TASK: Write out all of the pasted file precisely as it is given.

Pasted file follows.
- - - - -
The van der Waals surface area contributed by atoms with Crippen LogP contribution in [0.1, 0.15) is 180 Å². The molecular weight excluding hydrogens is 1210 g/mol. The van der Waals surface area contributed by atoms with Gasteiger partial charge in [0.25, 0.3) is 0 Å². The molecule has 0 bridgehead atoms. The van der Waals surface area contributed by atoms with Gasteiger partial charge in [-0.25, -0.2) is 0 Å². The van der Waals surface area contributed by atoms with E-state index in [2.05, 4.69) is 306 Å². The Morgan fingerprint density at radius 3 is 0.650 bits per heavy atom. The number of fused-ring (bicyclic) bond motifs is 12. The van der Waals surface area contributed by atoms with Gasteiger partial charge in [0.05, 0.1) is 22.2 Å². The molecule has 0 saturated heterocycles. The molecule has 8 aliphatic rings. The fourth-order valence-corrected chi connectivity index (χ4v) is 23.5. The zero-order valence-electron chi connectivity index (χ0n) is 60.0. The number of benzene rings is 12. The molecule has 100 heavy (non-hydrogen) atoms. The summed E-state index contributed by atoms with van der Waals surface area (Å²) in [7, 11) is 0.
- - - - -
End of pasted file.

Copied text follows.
The van der Waals surface area contributed by atoms with Crippen LogP contribution in [0.1, 0.15) is 180 Å². The molecular weight excluding hydrogens is 1210 g/mol. The van der Waals surface area contributed by atoms with Gasteiger partial charge in [0.25, 0.3) is 0 Å². The molecule has 0 bridgehead atoms. The van der Waals surface area contributed by atoms with Gasteiger partial charge in [-0.25, -0.2) is 0 Å². The van der Waals surface area contributed by atoms with E-state index in [2.05, 4.69) is 306 Å². The Morgan fingerprint density at radius 3 is 0.650 bits per heavy atom. The number of fused-ring (bicyclic) bond motifs is 12. The van der Waals surface area contributed by atoms with Gasteiger partial charge in [0.05, 0.1) is 22.2 Å². The molecule has 0 saturated heterocycles. The molecule has 8 aliphatic rings. The fourth-order valence-corrected chi connectivity index (χ4v) is 23.5. The zero-order valence-electron chi connectivity index (χ0n) is 60.0. The number of benzene rings is 12. The molecule has 100 heavy (non-hydrogen) atoms. The summed E-state index contributed by atoms with van der Waals surface area (Å²) in [7, 11) is 0.